The content and delivery of an online presentation is important but, for a visual videoconference, good lighting is key. After all, it’s very hard to watch speakers when you can’t see them. Probably the biggest culprit here is not just the obvious issue of low light, but instead having a light source behind the speaker. Backlighting is nice for angelic halo effects and hidden-identity documentaries, but it’s bad for normal presentations. Sticking with the S.A.F.E.R. online presentation checklist, you want light coming from in front of the speaker. A window with natural light is great for remote presentations, but a lamp is also workable. And, of course, special videoconferencing lights are made for this purpose.


One of the biggest fails with public speaking online is having a bad Internet connection. Again, it doesn’t matter what the speaker has prepared if he or she is cutting out or disappears completely; that’s a really easy way to ruin a presentation.

Often the connection itself is fine during a remote presentation. That is to say:


  • the big, wide Internet as a whole is in good health.
  • the meeting platform’s infrastructure is firing on all cylinders; except the speaker, no one else is experiencing connection problems.
  • the outside Internet connection into the speaker’s home or office is also strong and consistent.


Thus, the challenge is not the metaphorical “last mile” of connectivity, but really the last few feet; the problem is often that the WiFi connection is bad or blocked within a building. A very easy S.A.F.E.R. fix for this is to go back to using an old-fashioned Ethernet connection. (These days, you’ll probably also need a special dongle attachment that connects to a USB.) Purchasing a long stretch of LAN cable and an adaptor is probably less than your monthly cell phone or Internet bill.


Without practicing, it’s hard to catch the little things that can be easily fixed and make a big difference in the perceived quality of an online presentation. This might be the other S.A.F.E.R. checklist items (angle, lighting, etc.), but that dry run also provides a chance to make sure that the presentation slides look good, the audio is solid, etc. A lot of these can be addressed quickly. But if there’s no rehearsal, the timing is usually too tight and too frantic to make changes right before someone goes on stage.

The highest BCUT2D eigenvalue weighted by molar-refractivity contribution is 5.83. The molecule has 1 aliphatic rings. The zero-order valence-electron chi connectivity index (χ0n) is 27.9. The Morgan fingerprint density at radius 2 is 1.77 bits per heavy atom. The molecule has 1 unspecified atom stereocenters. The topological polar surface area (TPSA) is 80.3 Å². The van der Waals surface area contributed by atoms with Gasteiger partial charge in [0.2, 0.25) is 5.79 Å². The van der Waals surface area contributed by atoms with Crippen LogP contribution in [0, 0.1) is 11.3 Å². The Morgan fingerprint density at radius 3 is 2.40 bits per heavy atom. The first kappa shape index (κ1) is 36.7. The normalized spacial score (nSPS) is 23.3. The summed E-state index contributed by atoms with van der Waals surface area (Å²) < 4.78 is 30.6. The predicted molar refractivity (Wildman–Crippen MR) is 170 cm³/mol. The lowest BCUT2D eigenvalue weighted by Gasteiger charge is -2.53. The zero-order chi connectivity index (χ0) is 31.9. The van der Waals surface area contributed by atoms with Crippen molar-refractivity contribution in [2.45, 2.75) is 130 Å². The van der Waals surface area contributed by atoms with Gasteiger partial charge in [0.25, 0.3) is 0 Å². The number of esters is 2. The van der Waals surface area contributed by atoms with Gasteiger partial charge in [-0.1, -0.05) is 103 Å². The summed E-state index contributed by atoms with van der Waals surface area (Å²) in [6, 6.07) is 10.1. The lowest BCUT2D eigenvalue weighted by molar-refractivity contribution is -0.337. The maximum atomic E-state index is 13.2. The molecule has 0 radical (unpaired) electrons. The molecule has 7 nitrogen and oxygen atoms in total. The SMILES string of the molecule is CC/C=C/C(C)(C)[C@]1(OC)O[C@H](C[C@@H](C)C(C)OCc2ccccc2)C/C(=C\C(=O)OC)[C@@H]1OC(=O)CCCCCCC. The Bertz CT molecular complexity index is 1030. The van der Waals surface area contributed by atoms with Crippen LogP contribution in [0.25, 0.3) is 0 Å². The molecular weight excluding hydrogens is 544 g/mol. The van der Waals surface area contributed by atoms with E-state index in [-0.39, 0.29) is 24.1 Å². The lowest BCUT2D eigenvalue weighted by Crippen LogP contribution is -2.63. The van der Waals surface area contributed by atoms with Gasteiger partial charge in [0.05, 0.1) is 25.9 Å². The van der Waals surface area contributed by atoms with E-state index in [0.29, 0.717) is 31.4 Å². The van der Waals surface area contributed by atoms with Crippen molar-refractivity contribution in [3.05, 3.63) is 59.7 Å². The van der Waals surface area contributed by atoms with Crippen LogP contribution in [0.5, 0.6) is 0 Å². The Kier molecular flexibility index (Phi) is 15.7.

Try to replicate the final presentation as accurately as possible: use the same computer, be in the same room, do it at the same time of day (to simulate the lighting), and go through any presentation materials you plan to use (especially if you’re going to use videos or other add-on technology). This rehearsal time is extra important if you’ll have someone helping you with the technical side of the presentation. Even investing 15 minutes can be helpful, but planning on 30 minutes or more is wise.

In the end, it’s very hard to quickly take a B-level presentation and turn it into an A+. That leap to greatness takes a lot of work and a lot of time. However, it’s perilously simple to almost instantly knock an otherwise decent online presentation down to a C, D or even an F. Luckily, avoiding those pitfalls is almost as easy with a good checklist and some preparation. Just be S.A.F.E.R. about it.

This article was originally published in Forbes.